{
        struct fd f = fdget_pos(fd);
        ssize_t ret = -EBADF;
******* Skipped *******
                ret = vfs_read(f.file, buf, count, ppos);
******* Skipped *******
        return ret;
}
ssize_t ksys_write(unsigned int fd, const char __user *buf, size_t count)
{
        struct fd f = fdget_pos(fd);
        ssize_t ret = -EBADF;
******* Skipped *******
                ret = vfs_write(f.file, buf, count, ppos);
                ******* Skipped *******
        return ret;
}

The presence of the vfs_read () and vfs_write () functions indicates that we’re transitioning to the VFS. These functions look up the file_operations structure for the underlying filesystem and invoke the appropriate read () and write () methods:

ssize_t vfs_read(struct file *file, char __user *buf, size_t count, loff_t *pos)
{
******* Skipped *******
        if (file->f_op->read)
                ret = file->f_op->read(file, buf, count, pos);
        else if (file->f_op->read_iter)
                ret = new_sync_read(file, buf, count, pos);
******* Skipped *******
return ret;
}
ssize_t vfs_write(struct file *file, const char __user *buf, size_t count, loff_t *pos)
{
******* Skipped *******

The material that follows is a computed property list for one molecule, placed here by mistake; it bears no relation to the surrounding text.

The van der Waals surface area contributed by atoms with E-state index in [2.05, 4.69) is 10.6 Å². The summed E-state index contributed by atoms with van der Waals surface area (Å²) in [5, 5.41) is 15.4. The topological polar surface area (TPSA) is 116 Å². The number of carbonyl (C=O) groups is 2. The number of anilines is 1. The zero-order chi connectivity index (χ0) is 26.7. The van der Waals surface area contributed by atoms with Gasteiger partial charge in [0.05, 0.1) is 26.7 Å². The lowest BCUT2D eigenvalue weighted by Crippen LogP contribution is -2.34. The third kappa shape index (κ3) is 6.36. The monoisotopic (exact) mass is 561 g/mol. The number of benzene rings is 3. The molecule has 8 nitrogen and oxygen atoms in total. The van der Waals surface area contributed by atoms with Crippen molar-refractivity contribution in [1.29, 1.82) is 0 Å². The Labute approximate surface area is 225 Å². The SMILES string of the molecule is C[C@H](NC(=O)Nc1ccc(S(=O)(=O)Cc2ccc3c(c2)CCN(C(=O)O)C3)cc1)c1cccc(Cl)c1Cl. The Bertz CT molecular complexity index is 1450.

if (file->f_op->write)
                ret = file->f_op->write(file, buf, count, pos);
        else if (file->f_op->write_iter)
                ret = new_sync_write(file, buf, count, pos);
 ******* Skipped *******
       return ret;
}

Each filesystem defines the file_operations structure of pointers for supporting operations. There are multiple definitions of the file_operations structure in the kernel source code, unique to each filesystem. The operations defined in this structure describe how read or write functions will be performed:

root@linuxbox:/linux-5.19.9/fs# grep -R "struct file_operations" * | wc -l
453
root@linuxbox:/linux-5.19.9/fs# grep -R "struct file_operations" *
9p/vfs_dir.c:const struct file_operations v9fs_dir_operations = {
9p/vfs_dir.c:const struct file_operations v9fs_dir_operations_dotl = {
9p/v9fs_vfs.h:extern const struct file_operations v9fs_file_operations;
9p/v9fs_vfs.h:extern const struct file_operations v9fs_file_operations_dotl;
9p/v9fs_vfs.h:extern const struct file_operations v9fs_dir_operations;
9p/v9fs_vfs.h:extern const struct file_operations v9fs_dir_operations_dotl;